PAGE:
The Best Books About France Through Foreign Eyes

The Books I Picked & Why

The Life and Campaigns of the Black Prince: From Contemporary Letters, Diaries and Chronicles, Including Chandos Herald's Life of the Black Prince

By Richard Barber

The Life and Campaigns of the Black Prince: From Contemporary Letters, Diaries and Chronicles, Including Chandos Herald's Life of the Black Prince

Why this book?

Richard Barber gathers together and translates letters written by, among others, the Black Prince and his steward, and the work of two contemporary chroniclers. Between them, these sources constitute an extraordinary collection of first-hand accounts of military campaigns in 14th-century France, including the battles of Crécy and Poitiers, and the 1355 expedition when the Black Prince rode through the area where I live – the Lauragais, between Toulouse and Carcassonne – and ordered his army to destroy and loot most of the towns along its route.

Sometimes verging on propaganda aimed at convincing those back in England that the war was worth fighting, and at others full of anecdotes from military life such as the time the Black Prince’s men were passing through an area so dry, they had to give their horses wine instead of water, this book paints a vivid picture of daily life in a marauding medieval army.


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Thomas Jefferson's European Travel Diaries

By Thomas Jefferson, Persephone Weene, James McGrath Morris

Thomas Jefferson's European Travel Diaries

Why this book?

This book is based on notes made by Thomas Jefferson when he was US ambassador to France. For me, their highlight is his account of a journey south to examine the operation of the Canal du Midi which links Toulouse to the Mediterranean. Jefferson travelled down from Paris in his own carriage and when he reached the mouth of the canal near Agde he saw no reason to abandon it. He hired a barge to take him to Toulouse and loaded his carriage on deck.

During his eight-day journey, he recorded his impressions in notes and letters written while he was travelling, and he made observations on aspects of daily life which his French contemporaries rarely thought worth recording: agriculture, architecture, the price of goods and labour, the condition of the people, technical aspects of the canal, and where he could find the best wine.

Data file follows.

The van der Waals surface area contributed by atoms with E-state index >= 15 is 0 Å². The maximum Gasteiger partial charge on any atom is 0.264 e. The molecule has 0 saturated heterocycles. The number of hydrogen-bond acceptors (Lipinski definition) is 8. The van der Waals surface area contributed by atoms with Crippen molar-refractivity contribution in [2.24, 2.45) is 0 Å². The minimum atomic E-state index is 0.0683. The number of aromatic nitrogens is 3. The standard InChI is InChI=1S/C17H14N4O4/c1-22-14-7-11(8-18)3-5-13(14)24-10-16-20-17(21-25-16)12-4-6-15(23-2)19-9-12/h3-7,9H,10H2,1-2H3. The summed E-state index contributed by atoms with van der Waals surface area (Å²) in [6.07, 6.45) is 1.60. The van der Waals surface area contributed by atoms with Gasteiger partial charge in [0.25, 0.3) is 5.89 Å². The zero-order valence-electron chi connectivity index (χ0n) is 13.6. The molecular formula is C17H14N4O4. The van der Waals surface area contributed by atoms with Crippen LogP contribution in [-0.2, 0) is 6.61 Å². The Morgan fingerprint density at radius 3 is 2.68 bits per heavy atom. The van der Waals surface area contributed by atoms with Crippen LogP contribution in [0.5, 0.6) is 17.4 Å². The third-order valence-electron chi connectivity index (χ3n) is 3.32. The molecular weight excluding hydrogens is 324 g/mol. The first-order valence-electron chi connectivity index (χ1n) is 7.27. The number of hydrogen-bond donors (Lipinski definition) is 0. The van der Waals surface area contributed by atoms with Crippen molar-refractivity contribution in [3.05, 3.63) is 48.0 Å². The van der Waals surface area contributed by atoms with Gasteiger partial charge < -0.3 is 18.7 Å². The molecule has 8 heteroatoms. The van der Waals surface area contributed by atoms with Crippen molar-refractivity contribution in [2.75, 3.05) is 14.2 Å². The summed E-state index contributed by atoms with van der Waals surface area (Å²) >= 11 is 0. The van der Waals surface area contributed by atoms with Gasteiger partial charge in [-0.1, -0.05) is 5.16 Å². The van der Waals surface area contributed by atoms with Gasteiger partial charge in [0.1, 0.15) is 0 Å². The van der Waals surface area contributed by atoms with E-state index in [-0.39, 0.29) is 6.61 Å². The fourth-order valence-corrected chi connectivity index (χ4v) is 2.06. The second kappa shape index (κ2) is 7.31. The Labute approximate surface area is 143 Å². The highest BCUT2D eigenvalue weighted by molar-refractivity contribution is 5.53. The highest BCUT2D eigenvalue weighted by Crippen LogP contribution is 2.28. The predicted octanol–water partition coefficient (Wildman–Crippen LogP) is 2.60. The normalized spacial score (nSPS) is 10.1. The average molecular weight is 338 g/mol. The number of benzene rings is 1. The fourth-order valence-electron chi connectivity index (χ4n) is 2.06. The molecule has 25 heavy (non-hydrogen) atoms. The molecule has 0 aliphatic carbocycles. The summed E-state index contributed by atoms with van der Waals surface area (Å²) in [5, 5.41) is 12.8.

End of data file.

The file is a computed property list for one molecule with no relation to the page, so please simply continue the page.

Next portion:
This book is hard to find, but his original text is also available free from the Founders Online website, along with letters he wrote during his journey and addressed to his wife and secretary (here is the link).


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Travels with a Donkey in the Cévennes: And Other Travel Writings

By Robert Louis Stevenson

Travels with a Donkey in the Cévennes: And Other Travel Writings

Why this book?

In 1878, Robert Louis Stevenson came to the Cévennes, a remote, mountainous part of southern France where Protestantism was still the main faith. ‘The best that we can find in our travels is an honest friend,’ writes Stevenson in his introduction, and throughout his 12-day journey, his stubborn companion and beast of burden was a donkey called Modestine whom he never quite managed to master and whom some readers may at times pity.

His route is now waymarked as a long-distance footpath, the GR70, or Le Chemin de Stevenson, and having walked some of it myself, the area remains almost as wild and overflowing with rural charm as it was in Stevenson’s day. And yes, you may meet a few nostalgic hikers who have hired a donkey for their journey.


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A Moveable Feast

By Ernest Hemingway

A Moveable Feast

Why this book?

Written in the last years of his life, Hemingway revisits his time in Paris during the 1920s when he was young, poor (most of the time), and struggling to transform himself from journalist to writer. As well as capturing the mood of an era when Paris was arguably the cultural capital of the world, Hemingway reveals numerous snippets about his early development as a writer, culminating in the kind of event which is any writer’s worst nightmare: the story of how his wife put all his original manuscripts and their carbon copies into a suitcase and promptly lost them on a train at the Gare de Lyon.


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Suite Francaise

By Irene Nemirovsky

Suite Francaise

Why this book?

This is the only work of fiction on my list, and the story of the book is perhaps even more moving than the story in the book. Conceived as a symphony, but in five movements, only two were completed, and the unfinished work’s journey between 1942 and its eventual publication in 2004 is another story of a manuscript in a suitcase, but this time with a very different outcome.

Irène Némirovsky arrived in France in 1919 after fleeing the Russian revolution with her Jewish family. Irène began writing fiction in French, and within ten years, she was a celebrated writer in her adopted country. She began Suite Française in 1942, telling the story of the fall of France, the chaotic exodus to the countryside, the beginning of collaboration with the enemy, and the denunciation of neighbours. In July 1942 she was arrested, and perished a month later in Auschwitz. Her husband met the same fate later the same year.

Her two children and their governess went into hiding, moving several times, always accompanied by a suitcase which contained family papers and the unfinished manuscript of Suite Française. Sixty years later, it was published, the last work of a great author.


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